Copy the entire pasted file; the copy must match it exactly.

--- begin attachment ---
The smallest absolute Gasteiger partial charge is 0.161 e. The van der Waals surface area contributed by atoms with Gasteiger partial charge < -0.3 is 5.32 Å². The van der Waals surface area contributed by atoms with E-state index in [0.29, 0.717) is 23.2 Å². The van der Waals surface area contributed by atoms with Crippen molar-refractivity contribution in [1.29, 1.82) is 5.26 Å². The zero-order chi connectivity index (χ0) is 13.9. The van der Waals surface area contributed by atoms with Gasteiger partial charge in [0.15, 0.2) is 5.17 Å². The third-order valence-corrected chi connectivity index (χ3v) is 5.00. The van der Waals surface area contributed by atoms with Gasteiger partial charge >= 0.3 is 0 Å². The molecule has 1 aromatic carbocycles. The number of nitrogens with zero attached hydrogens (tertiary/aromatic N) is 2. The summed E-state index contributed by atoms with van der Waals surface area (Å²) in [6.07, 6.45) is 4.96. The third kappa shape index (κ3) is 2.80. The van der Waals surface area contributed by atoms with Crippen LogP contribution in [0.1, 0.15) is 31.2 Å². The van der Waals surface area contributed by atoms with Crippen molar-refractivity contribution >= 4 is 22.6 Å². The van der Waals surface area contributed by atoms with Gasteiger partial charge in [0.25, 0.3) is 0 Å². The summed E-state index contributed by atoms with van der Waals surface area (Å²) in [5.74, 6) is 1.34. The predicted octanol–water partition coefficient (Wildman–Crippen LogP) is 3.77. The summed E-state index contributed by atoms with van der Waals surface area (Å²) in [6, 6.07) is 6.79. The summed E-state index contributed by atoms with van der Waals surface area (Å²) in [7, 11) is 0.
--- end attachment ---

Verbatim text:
The smallest absolute Gasteiger partial charge is 0.161 e. The van der Waals surface area contributed by atoms with Gasteiger partial charge < -0.3 is 5.32 Å². The van der Waals surface area contributed by atoms with E-state index in [0.29, 0.717) is 23.2 Å². The van der Waals surface area contributed by atoms with Crippen molar-refractivity contribution in [1.29, 1.82) is 5.26 Å². The zero-order chi connectivity index (χ0) is 13.9. The van der Waals surface area contributed by atoms with Gasteiger partial charge in [0.15, 0.2) is 5.17 Å². The third-order valence-corrected chi connectivity index (χ3v) is 5.00. The van der Waals surface area contributed by atoms with Gasteiger partial charge >= 0.3 is 0 Å². The molecule has 1 aromatic carbocycles. The number of nitrogens with zero attached hydrogens (tertiary/aromatic N) is 2. The summed E-state index contributed by atoms with van der Waals surface area (Å²) in [6.07, 6.45) is 4.96. The third kappa shape index (κ3) is 2.80. The van der Waals surface area contributed by atoms with Crippen LogP contribution in [0.1, 0.15) is 31.2 Å². The van der Waals surface area contributed by atoms with Crippen molar-refractivity contribution >= 4 is 22.6 Å². The van der Waals surface area contributed by atoms with Gasteiger partial charge in [0.25, 0.3) is 0 Å². The summed E-state index contributed by atoms with van der Waals surface area (Å²) in [5.74, 6) is 1.34. The predicted octanol–water partition coefficient (Wildman–Crippen LogP) is 3.77. The summed E-state index contributed by atoms with van der Waals surface area (Å²) in [6, 6.07) is 6.79. The summed E-state index contributed by atoms with van der Waals surface area (Å²) in [7, 11) is 0.